Transportation

If you plan to do extensive traveling through the country, pick up a Japan RailPass which is ONLY sold outside of Japan and valid for tourists. This gets you unlimited use of the JR system including some of the bullet trains (sadly, not on the fastest shinkansen). We bought one and the pass paid for itself on a trip to Kyoto alone on a bullet train. Buy an exchange order outside of Japan, bring it to one of the listed JR stations, get the pass...and just flash it everytime you enter the station. Details here: http://www.japanrailpass.net It's ONLY good if you're doing extensive travel outside of Tokyo, otherwise, just bring cash and buy tickets as you need them.

Yakitori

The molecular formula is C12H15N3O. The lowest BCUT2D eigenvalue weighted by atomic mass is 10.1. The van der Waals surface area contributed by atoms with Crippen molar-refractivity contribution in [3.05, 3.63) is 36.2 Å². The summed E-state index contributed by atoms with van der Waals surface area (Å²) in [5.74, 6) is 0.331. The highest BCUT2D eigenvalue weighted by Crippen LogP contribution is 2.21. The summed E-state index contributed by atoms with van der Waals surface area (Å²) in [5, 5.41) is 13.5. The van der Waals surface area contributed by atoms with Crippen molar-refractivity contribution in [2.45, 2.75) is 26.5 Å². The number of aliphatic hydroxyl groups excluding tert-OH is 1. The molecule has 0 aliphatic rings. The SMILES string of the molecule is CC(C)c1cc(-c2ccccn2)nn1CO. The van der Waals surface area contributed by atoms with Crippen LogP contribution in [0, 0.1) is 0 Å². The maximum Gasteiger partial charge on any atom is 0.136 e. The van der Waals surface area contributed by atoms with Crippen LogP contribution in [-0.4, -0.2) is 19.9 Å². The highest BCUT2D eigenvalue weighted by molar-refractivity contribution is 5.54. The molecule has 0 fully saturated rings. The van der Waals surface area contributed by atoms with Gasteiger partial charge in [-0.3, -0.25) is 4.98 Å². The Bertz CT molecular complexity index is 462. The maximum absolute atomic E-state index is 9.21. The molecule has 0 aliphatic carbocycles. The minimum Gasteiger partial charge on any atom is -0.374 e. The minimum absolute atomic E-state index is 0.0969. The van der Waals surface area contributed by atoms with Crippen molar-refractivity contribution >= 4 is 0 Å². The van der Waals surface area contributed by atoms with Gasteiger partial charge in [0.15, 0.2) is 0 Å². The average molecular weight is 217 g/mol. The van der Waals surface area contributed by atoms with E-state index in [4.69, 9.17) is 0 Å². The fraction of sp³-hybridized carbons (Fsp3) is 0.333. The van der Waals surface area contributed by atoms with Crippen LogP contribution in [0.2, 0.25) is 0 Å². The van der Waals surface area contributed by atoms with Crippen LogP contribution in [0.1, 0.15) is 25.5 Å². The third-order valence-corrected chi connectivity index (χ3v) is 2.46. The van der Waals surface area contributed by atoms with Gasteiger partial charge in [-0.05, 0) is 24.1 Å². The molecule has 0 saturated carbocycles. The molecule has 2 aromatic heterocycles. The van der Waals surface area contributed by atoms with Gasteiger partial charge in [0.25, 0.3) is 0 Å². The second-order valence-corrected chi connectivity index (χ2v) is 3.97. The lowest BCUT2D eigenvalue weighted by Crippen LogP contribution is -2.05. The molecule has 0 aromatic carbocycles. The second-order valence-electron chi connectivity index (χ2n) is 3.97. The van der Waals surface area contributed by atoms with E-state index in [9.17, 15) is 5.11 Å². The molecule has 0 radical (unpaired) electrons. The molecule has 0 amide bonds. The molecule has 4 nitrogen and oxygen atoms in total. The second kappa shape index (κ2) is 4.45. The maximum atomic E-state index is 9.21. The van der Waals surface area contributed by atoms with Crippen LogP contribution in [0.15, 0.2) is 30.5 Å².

"Japanese kebab", such a harmless sounding description. They serve it in our local Japanese restaurant in London, and it's exactly as described - "marinaded chicken on skewers" so when we saw it on the menu our first night in Tokyo, well, we figured, should be familiar. In Japan, it is still chicken, and still on skewers.. it's which parts of the chicken that may give you pause for thought. Thigh (fine), neck (greasy but ok), liver (ok if you like that sort of thing), heart (chewy. very chewy.), gizzard (more offal than I can handle). Finally there was a skewer with chicken meatballs - made of G*d only knows what, given the bits that had already been eaten - and a bowl of chicken broth (can there have been anything of the poor chicken left at that point?) Aside from that, Tokyo is awesome - but forget trying to find Roman menus outside of Roppongi and the big international hotels, either spend a few weeks learning kana before you go, or get used to point-and-order. Not even MacD's has a roman menu.. for those who have travelled in France, Italy, Spain etc., this is a bigger barrier than you might appreciate. With those languages, even if you can't speak much or any, you can at least read and say the words (and look them up in a dictionary). For Japanese, that just isn't the case.